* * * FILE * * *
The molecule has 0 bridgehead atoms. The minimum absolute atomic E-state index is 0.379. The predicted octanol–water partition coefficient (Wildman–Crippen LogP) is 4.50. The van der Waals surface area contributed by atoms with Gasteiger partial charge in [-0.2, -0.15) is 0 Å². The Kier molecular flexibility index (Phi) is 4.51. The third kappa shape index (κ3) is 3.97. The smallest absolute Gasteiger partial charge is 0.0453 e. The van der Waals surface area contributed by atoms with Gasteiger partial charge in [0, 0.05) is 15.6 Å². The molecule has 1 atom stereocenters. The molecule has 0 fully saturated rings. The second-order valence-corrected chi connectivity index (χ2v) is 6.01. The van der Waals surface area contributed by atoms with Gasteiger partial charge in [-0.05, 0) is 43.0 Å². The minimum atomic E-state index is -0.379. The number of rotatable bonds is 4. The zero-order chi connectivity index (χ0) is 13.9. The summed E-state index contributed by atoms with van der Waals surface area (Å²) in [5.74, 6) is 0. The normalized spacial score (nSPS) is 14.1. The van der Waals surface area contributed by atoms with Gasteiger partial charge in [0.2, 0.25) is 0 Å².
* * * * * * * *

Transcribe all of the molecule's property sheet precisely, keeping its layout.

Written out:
The molecule has 0 bridgehead atoms. The minimum absolute atomic E-state index is 0.379. The predicted octanol–water partition coefficient (Wildman–Crippen LogP) is 4.50. The van der Waals surface area contributed by atoms with Gasteiger partial charge in [-0.2, -0.15) is 0 Å². The Kier molecular flexibility index (Phi) is 4.51. The third kappa shape index (κ3) is 3.97. The smallest absolute Gasteiger partial charge is 0.0453 e. The van der Waals surface area contributed by atoms with Gasteiger partial charge in [0, 0.05) is 15.6 Å². The molecule has 1 atom stereocenters. The molecule has 0 fully saturated rings. The second-order valence-corrected chi connectivity index (χ2v) is 6.01. The van der Waals surface area contributed by atoms with Gasteiger partial charge in [-0.05, 0) is 43.0 Å². The minimum atomic E-state index is -0.379. The number of rotatable bonds is 4. The zero-order chi connectivity index (χ0) is 13.9. The summed E-state index contributed by atoms with van der Waals surface area (Å²) in [5.74, 6) is 0. The normalized spacial score (nSPS) is 14.1. The van der Waals surface area contributed by atoms with Gasteiger partial charge in [0.2, 0.25) is 0 Å².